The opening night slot at Sundance is customarily considered one of doom, and in that tradition “Mary and Max” is a disappointment, though just a mild one. The film, animator Adam Elliot’s first feature, has many of the elements and motifs of his splendid, award-winning shorts — a distinctive portraiture-inspired look, heavy voiceover, characters with mental or physical disabilities, misspellings, insulting newspaper headlines, accident-prone pets — while demonstrating why, as it is, Elliot’s style is better kept to a briefer form.
“Mary and Max” flips between the lives of its title characters, a lonely seven-year-old Australia girl with a birthmark on her forehead and neglectful parents and an equally lonely 44-year-old obese New York man with Asperger’s. Mary picks Max’s name by chance out of the phonebook and writes to ask him questions about America, and despite the fact that she unknowingly pushes him into several anxiety attacks, the two establish a pen-pal friendship that lasts decades, over the deaths of family members and friends, stays in the mental ward, a marriage, a lottery win and the publication of a book. Toni Collette and Philip Seymour Hoffman voice the pair, with Barry Humphries intoning the narration.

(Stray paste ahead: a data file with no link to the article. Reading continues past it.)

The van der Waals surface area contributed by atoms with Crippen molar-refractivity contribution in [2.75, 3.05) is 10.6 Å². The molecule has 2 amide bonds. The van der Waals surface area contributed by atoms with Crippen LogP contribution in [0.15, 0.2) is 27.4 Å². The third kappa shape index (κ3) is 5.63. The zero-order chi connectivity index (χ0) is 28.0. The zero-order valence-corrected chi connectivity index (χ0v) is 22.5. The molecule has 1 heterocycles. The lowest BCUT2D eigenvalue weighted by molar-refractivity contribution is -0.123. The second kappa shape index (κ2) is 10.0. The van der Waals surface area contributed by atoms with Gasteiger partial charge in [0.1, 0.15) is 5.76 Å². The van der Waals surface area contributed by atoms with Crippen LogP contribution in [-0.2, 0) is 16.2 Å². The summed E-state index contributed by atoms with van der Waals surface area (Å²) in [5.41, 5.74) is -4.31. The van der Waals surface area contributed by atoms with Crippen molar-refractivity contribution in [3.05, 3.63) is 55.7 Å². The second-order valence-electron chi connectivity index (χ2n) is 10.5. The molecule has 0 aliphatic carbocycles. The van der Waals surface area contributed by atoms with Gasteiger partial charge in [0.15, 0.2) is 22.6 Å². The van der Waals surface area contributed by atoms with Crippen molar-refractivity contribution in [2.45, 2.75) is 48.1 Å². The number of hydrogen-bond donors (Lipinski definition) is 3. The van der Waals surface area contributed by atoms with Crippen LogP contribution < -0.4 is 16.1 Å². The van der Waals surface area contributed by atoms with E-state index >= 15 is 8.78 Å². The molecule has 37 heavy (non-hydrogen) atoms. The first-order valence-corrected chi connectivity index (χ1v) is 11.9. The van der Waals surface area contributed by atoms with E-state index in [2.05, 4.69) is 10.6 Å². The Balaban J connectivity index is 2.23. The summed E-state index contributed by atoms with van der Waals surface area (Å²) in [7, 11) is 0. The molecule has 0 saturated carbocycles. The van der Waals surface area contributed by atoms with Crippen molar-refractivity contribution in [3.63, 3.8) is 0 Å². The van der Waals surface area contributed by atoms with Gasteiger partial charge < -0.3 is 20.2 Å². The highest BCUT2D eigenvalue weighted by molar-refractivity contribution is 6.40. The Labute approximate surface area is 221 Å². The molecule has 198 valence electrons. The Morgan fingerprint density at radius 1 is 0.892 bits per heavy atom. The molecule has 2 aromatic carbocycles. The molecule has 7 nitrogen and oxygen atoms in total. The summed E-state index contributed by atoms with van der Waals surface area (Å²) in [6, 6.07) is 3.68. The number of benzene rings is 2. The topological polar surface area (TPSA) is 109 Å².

Characters don’t talk much in Adam Elliot’s stop motion creations, not to each other. They instead often just look to the camera as the narrative happens to them, with seemingly no more say in the matter than anyone watching — they’re reenacting someone else’s memory of them. Like animated snapshots, scenes pass by, adding up to whole lives that neither equal easy anecdotes nor drift by without a point. Elliot has an eye for odd little dark or droll details that give his stories a gleam of melancholy genuineness. But in “Mary and Max,” those details stack up until his characters become grotesques: Mary’s father drowns while treasure hunting at the beach; Max accidentally kills a mime when his A/C unit falls out of the wall of his crumbling apartment; Mary’s husband runs off with a New Zealand sheep farmer. The story acquires a macabre undertone that’s not suited to its own rambling structure. Mary and Max begin as believable misfits with not-outlandish misfortunes in their lives, but soon start to seem like something out of Edward Gorey.
There are moments of loveliness — Australia is done in warm shades of brown, Mary’s favorite color, and New York in greyscale with splashes of red — and others of emotional wonder, from the watching of a treasured cartoon in the rain to an improvised gift of tears. But “Mary and Max” does feel like a short that continues on for an hour and a half with little forward motion, until you reach the somber but not unexpected ending and realize how far you’ve come.
“Mary and Max” currently has no U.S. distribution. See all of IFC.com’s Sundance coverage here.
[Photo: “Mary and Max,” Icon Entertainment International, 2009]